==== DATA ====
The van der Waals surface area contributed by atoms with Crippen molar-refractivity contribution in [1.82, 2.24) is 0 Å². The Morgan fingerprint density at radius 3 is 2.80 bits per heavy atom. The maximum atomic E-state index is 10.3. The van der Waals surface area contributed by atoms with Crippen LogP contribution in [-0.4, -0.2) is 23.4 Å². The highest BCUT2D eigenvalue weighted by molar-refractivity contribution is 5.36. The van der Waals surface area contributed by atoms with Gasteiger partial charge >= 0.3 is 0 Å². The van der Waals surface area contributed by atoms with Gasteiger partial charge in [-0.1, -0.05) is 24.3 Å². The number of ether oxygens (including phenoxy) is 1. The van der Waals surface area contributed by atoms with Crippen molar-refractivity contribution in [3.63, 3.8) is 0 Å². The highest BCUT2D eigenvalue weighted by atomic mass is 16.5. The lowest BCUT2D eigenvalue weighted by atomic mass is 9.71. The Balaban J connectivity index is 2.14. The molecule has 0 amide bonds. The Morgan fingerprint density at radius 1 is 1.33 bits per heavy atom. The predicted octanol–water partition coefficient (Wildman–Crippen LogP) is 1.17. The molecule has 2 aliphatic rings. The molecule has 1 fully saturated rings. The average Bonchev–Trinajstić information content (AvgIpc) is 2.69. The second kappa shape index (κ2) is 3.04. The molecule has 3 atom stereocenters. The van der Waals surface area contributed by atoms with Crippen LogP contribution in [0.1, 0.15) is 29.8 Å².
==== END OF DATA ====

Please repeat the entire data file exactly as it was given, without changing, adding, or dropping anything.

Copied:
The van der Waals surface area contributed by atoms with Crippen molar-refractivity contribution in [1.82, 2.24) is 0 Å². The Morgan fingerprint density at radius 3 is 2.80 bits per heavy atom. The maximum atomic E-state index is 10.3. The van der Waals surface area contributed by atoms with Crippen LogP contribution in [-0.4, -0.2) is 23.4 Å². The highest BCUT2D eigenvalue weighted by molar-refractivity contribution is 5.36. The van der Waals surface area contributed by atoms with Gasteiger partial charge >= 0.3 is 0 Å². The van der Waals surface area contributed by atoms with Gasteiger partial charge in [-0.1, -0.05) is 24.3 Å². The number of ether oxygens (including phenoxy) is 1. The van der Waals surface area contributed by atoms with Crippen molar-refractivity contribution in [3.63, 3.8) is 0 Å². The highest BCUT2D eigenvalue weighted by atomic mass is 16.5. The lowest BCUT2D eigenvalue weighted by atomic mass is 9.71. The Balaban J connectivity index is 2.14. The molecule has 0 amide bonds. The Morgan fingerprint density at radius 1 is 1.33 bits per heavy atom. The predicted octanol–water partition coefficient (Wildman–Crippen LogP) is 1.17. The molecule has 2 aliphatic rings. The molecule has 1 fully saturated rings. The average Bonchev–Trinajstić information content (AvgIpc) is 2.69. The second kappa shape index (κ2) is 3.04. The molecule has 3 atom stereocenters. The van der Waals surface area contributed by atoms with Crippen LogP contribution in [0.1, 0.15) is 29.8 Å².